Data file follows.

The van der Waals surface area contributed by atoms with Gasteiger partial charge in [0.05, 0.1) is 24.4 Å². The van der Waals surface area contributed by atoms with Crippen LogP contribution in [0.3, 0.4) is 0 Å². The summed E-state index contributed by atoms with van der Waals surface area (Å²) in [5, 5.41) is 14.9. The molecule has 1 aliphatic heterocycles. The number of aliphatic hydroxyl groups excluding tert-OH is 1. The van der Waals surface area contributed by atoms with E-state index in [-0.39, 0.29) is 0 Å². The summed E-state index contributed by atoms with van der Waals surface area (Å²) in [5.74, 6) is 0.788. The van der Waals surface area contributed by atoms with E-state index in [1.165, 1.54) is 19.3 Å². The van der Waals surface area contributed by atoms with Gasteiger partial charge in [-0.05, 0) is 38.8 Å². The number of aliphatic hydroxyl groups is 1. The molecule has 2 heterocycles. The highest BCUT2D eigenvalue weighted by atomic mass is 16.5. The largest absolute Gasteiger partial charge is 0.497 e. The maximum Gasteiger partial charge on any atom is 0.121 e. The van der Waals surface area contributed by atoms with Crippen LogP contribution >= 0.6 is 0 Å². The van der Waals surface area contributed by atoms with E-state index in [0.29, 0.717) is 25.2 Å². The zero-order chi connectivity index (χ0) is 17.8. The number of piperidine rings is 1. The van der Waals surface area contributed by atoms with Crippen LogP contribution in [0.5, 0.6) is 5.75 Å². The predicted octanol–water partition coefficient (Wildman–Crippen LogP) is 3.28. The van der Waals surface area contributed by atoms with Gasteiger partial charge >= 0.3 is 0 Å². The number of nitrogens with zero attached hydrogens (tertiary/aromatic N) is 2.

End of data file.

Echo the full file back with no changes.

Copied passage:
The van der Waals surface area contributed by atoms with Gasteiger partial charge in [0.05, 0.1) is 24.4 Å². The van der Waals surface area contributed by atoms with Crippen LogP contribution in [0.3, 0.4) is 0 Å². The summed E-state index contributed by atoms with van der Waals surface area (Å²) in [5, 5.41) is 14.9. The molecule has 1 aliphatic heterocycles. The number of aliphatic hydroxyl groups excluding tert-OH is 1. The van der Waals surface area contributed by atoms with E-state index in [-0.39, 0.29) is 0 Å². The summed E-state index contributed by atoms with van der Waals surface area (Å²) in [5.74, 6) is 0.788. The van der Waals surface area contributed by atoms with E-state index in [1.165, 1.54) is 19.3 Å². The van der Waals surface area contributed by atoms with Gasteiger partial charge in [-0.05, 0) is 38.8 Å². The number of aliphatic hydroxyl groups is 1. The molecule has 2 heterocycles. The highest BCUT2D eigenvalue weighted by atomic mass is 16.5. The largest absolute Gasteiger partial charge is 0.497 e. The maximum Gasteiger partial charge on any atom is 0.121 e. The van der Waals surface area contributed by atoms with Crippen LogP contribution >= 0.6 is 0 Å². The van der Waals surface area contributed by atoms with E-state index in [0.29, 0.717) is 25.2 Å². The zero-order chi connectivity index (χ0) is 17.8. The number of piperidine rings is 1. The van der Waals surface area contributed by atoms with Crippen LogP contribution in [0.5, 0.6) is 5.75 Å². The predicted octanol–water partition coefficient (Wildman–Crippen LogP) is 3.28. The van der Waals surface area contributed by atoms with Gasteiger partial charge >= 0.3 is 0 Å². The number of nitrogens with zero attached hydrogens (tertiary/aromatic N) is 2.